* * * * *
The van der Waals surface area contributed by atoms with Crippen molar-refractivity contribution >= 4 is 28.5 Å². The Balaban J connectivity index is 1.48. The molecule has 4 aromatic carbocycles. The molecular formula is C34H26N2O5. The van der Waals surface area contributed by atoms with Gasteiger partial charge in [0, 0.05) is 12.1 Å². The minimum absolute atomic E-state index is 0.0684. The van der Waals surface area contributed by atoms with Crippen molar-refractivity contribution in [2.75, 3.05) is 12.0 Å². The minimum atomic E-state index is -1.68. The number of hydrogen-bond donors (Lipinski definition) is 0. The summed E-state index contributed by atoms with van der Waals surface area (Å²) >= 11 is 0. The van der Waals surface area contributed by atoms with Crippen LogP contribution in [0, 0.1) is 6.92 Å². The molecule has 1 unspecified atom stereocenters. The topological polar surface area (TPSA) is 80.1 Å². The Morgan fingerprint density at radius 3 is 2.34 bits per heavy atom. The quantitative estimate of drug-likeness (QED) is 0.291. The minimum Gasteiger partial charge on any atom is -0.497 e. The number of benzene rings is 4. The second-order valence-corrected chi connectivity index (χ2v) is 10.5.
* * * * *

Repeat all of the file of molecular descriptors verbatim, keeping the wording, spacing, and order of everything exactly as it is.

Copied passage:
The van der Waals surface area contributed by atoms with Crippen molar-refractivity contribution >= 4 is 28.5 Å². The Balaban J connectivity index is 1.48. The molecule has 4 aromatic carbocycles. The molecular formula is C34H26N2O5. The van der Waals surface area contributed by atoms with Gasteiger partial charge in [0, 0.05) is 12.1 Å². The minimum absolute atomic E-state index is 0.0684. The van der Waals surface area contributed by atoms with Crippen molar-refractivity contribution in [2.75, 3.05) is 12.0 Å². The minimum atomic E-state index is -1.68. The number of hydrogen-bond donors (Lipinski definition) is 0. The summed E-state index contributed by atoms with van der Waals surface area (Å²) >= 11 is 0. The van der Waals surface area contributed by atoms with Crippen LogP contribution in [0, 0.1) is 6.92 Å². The molecule has 1 unspecified atom stereocenters. The topological polar surface area (TPSA) is 80.1 Å². The Morgan fingerprint density at radius 3 is 2.34 bits per heavy atom. The quantitative estimate of drug-likeness (QED) is 0.291. The minimum Gasteiger partial charge on any atom is -0.497 e. The number of benzene rings is 4. The second-order valence-corrected chi connectivity index (χ2v) is 10.5.